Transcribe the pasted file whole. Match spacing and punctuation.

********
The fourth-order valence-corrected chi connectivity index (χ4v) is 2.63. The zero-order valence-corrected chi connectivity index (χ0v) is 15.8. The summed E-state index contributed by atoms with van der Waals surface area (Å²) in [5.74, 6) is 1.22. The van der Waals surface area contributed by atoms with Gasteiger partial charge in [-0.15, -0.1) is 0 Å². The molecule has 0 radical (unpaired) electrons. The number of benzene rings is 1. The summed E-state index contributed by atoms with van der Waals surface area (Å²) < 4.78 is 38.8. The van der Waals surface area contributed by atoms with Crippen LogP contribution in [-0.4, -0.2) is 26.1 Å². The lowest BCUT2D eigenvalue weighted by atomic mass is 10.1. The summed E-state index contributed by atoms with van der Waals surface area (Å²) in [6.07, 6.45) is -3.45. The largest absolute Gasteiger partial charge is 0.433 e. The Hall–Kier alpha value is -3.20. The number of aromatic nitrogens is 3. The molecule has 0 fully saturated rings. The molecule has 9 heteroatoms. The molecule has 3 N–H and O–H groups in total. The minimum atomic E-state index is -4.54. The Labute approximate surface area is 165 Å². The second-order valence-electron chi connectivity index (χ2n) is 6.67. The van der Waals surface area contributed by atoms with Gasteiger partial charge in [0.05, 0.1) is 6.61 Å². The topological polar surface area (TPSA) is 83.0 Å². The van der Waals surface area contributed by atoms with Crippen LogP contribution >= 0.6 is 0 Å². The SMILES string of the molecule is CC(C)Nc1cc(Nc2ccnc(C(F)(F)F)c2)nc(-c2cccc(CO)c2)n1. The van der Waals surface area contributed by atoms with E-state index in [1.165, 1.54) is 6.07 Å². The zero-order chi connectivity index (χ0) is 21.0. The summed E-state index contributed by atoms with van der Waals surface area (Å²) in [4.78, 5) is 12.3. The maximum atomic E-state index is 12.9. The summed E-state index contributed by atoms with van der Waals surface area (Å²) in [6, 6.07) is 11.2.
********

The fourth-order valence-corrected chi connectivity index (χ4v) is 2.63. The zero-order valence-corrected chi connectivity index (χ0v) is 15.8. The summed E-state index contributed by atoms with van der Waals surface area (Å²) in [5.74, 6) is 1.22. The van der Waals surface area contributed by atoms with Gasteiger partial charge in [-0.15, -0.1) is 0 Å². The molecule has 0 radical (unpaired) electrons. The number of benzene rings is 1. The summed E-state index contributed by atoms with van der Waals surface area (Å²) < 4.78 is 38.8. The van der Waals surface area contributed by atoms with Crippen LogP contribution in [-0.4, -0.2) is 26.1 Å². The lowest BCUT2D eigenvalue weighted by atomic mass is 10.1. The summed E-state index contributed by atoms with van der Waals surface area (Å²) in [6.07, 6.45) is -3.45. The largest absolute Gasteiger partial charge is 0.433 e. The Hall–Kier alpha value is -3.20. The number of aromatic nitrogens is 3. The molecule has 0 fully saturated rings. The molecule has 9 heteroatoms. The molecule has 3 N–H and O–H groups in total. The minimum atomic E-state index is -4.54. The Labute approximate surface area is 165 Å². The second-order valence-electron chi connectivity index (χ2n) is 6.67. The van der Waals surface area contributed by atoms with Gasteiger partial charge in [0.05, 0.1) is 6.61 Å². The topological polar surface area (TPSA) is 83.0 Å². The van der Waals surface area contributed by atoms with Crippen LogP contribution >= 0.6 is 0 Å². The SMILES string of the molecule is CC(C)Nc1cc(Nc2ccnc(C(F)(F)F)c2)nc(-c2cccc(CO)c2)n1. The van der Waals surface area contributed by atoms with E-state index in [1.165, 1.54) is 6.07 Å². The zero-order chi connectivity index (χ0) is 21.0. The summed E-state index contributed by atoms with van der Waals surface area (Å²) in [4.78, 5) is 12.3. The maximum atomic E-state index is 12.9. The summed E-state index contributed by atoms with van der Waals surface area (Å²) in [6, 6.07) is 11.2.